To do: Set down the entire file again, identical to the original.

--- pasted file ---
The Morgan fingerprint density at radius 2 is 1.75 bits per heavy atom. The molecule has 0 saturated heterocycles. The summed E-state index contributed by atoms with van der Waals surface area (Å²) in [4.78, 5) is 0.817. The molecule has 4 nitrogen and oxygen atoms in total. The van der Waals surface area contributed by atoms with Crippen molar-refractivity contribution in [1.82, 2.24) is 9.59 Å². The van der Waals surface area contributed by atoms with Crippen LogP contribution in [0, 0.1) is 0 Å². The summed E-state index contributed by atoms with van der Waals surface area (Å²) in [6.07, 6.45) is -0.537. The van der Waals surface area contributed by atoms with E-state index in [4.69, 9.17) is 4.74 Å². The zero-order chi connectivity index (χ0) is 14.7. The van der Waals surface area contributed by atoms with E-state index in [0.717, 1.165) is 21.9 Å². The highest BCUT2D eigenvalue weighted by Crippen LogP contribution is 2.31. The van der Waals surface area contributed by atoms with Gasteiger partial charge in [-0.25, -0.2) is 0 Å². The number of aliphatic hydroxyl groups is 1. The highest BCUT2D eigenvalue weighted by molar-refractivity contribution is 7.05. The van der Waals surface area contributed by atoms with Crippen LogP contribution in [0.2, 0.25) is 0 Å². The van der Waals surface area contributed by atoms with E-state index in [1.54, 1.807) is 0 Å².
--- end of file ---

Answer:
The Morgan fingerprint density at radius 2 is 1.75 bits per heavy atom. The molecule has 0 saturated heterocycles. The summed E-state index contributed by atoms with van der Waals surface area (Å²) in [4.78, 5) is 0.817. The molecule has 4 nitrogen and oxygen atoms in total. The van der Waals surface area contributed by atoms with Crippen molar-refractivity contribution in [1.82, 2.24) is 9.59 Å². The van der Waals surface area contributed by atoms with Crippen LogP contribution in [0, 0.1) is 0 Å². The summed E-state index contributed by atoms with van der Waals surface area (Å²) in [6.07, 6.45) is -0.537. The van der Waals surface area contributed by atoms with E-state index in [4.69, 9.17) is 4.74 Å². The zero-order chi connectivity index (χ0) is 14.7. The van der Waals surface area contributed by atoms with E-state index in [0.717, 1.165) is 21.9 Å². The highest BCUT2D eigenvalue weighted by Crippen LogP contribution is 2.31. The van der Waals surface area contributed by atoms with Gasteiger partial charge in [-0.25, -0.2) is 0 Å². The number of aliphatic hydroxyl groups is 1. The highest BCUT2D eigenvalue weighted by molar-refractivity contribution is 7.05. The van der Waals surface area contributed by atoms with Crippen LogP contribution in [0.2, 0.25) is 0 Å². The van der Waals surface area contributed by atoms with E-state index in [1.54, 1.807) is 0 Å².